Love In The Time Of COVID

Pandemic or not, dating isn’t easy. 

Movies and shows have made single-and-ready-to-mingle seem like an endless bout of fun, happy times, and funny stories to share over drinks with friends. The reality is it can be really disappointing, draining, and feel like mini breakups at times. 

You have to put yourself out there, give time to people who may or may not be worth it, guess what their intentions are, all the while you do the usual “dance” with each other. You’ve also got a whole host of dating behaviors (as well as the ever growing terminology to describe them): ghosting, zombie-ing, breadcrumbing, benching, haunting, catfishing, gaslighting, roaching, orbiting. It’s dizzying, really.

After a while, it can feel like a drag reciting your spiel over and over. It makes me think of those who work in theater and have to put on the same show every night. Even though they’re probably sick of regurgitating the same lines, they strive to put on a good show because they know it’s a different audience every time. A new set of eyes. A clean slate. 

That’s what we have to remember in dating – the audience is different each time and is unaware of your last performance. Fortunately, in dating, the lines don’t have to remain exactly the same either. We can come up with new ways of sharing things about ourselves, refine our story-telling ability, and play around with the energy we give off. Call it your own little experiment of human dynamics.

The pandemic has added a lot more nuance to this whole dating experience, though.

On top of the usual nerves, now you’ve got people who are recovering from loss, coming out of relationships, or who are in a transition phase in their life. With more jobs being shifted to a remote lifestyle, you can bet people are going to be more nomadic or in the middle of moving. 

During these unruly times, dating apps have been the most viable option of meeting people, which adds an extra layer of complication. This whole fast food dating culture already has our attention spans trending toward being minimal. Now, with pandemic fatigue at play, this translates into an even narrower window of time to spark one’s interest, otherwise BAM, it’s onto the next person.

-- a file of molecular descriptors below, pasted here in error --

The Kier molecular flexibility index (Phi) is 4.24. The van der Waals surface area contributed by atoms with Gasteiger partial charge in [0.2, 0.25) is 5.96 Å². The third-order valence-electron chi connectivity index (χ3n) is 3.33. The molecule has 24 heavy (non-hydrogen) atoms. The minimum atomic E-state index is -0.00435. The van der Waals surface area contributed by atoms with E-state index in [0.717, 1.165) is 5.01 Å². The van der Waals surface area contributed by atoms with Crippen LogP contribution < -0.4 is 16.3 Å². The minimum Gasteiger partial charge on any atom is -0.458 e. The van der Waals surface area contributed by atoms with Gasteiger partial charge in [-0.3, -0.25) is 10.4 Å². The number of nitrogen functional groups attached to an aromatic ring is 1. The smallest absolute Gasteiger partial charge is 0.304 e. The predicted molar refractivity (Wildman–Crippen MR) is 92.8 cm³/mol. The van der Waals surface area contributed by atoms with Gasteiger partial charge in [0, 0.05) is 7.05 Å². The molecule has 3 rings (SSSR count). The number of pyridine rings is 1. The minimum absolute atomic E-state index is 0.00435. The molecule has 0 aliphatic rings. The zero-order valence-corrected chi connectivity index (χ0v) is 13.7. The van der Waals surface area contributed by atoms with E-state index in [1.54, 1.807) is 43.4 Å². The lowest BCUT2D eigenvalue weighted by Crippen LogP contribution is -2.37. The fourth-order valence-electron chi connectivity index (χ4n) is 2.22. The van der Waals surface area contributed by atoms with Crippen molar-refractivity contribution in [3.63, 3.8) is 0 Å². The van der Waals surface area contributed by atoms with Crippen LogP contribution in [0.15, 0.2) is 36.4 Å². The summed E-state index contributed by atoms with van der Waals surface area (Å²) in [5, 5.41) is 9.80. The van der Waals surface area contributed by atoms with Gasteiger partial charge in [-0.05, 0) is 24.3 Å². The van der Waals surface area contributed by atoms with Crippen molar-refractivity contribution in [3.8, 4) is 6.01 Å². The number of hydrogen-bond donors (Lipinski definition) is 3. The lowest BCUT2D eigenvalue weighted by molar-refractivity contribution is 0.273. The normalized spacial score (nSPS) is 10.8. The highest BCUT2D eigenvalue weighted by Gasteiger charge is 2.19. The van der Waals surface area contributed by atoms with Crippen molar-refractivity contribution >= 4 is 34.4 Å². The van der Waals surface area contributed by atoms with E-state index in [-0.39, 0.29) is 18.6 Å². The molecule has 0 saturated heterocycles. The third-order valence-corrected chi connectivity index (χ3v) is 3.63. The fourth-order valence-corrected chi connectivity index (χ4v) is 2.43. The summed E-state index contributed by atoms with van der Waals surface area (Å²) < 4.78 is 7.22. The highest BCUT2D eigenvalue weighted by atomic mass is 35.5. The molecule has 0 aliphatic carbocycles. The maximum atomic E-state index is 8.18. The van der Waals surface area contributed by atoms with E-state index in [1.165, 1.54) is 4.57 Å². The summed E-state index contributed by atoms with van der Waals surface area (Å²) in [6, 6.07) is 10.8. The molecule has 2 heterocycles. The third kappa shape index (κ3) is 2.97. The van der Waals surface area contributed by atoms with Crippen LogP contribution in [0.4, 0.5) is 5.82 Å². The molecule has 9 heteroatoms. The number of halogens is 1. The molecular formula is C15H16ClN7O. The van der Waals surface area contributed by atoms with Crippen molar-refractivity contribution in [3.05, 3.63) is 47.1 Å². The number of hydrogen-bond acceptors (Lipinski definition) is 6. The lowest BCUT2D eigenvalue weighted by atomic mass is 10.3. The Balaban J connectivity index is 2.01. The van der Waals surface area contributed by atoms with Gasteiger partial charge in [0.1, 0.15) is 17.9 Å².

Maybe our intuition within the first few exchanges is correct and helps us find the right person more quickly to some extent. While having access to a wider pool of people is certainly convenient, I fear this whole what’s next? mentality is bringing us to a place of not giving enough attention to the few good catches that pop up. With all the “noise” you get on these apps, every time there’s a “hit”, you’ll constantly think someone better is still out there, and never really dive as deeply into said hit. Hence, the knee-jerk reaction people have to endlessly swipe. This endless abundance of options and the paradox of choice is a general issue with modern times, but that’s a topic of discussion for another day.

One silver lining with dating during the pandemic is that it has forced us to be more creative with date ideas. As we repeatedly see surges in cases, certain options and venues become less safe, which forces us to think outside of the box and expand our definitions of what a date can be. You can go stargazing, have a picnic on a cliff that overlooks the ocean, go to the zoo, go to outdoor Classical music concerts, go on a hike, do an online Escape Room, or visit spots that are meaningful to you. Even a walk through a scenic park can suffice for a first date and is probably less awkward than staring at each other across a dinner table for 2 hours anyway.

Life has been rough the last year and a half and I think a lot of us are still healing or processing all of this change. Let’s be kinder to one another. Let’s minimize the games and be upfront with what we want. Let’s be more mindful of each other’s time and feelings.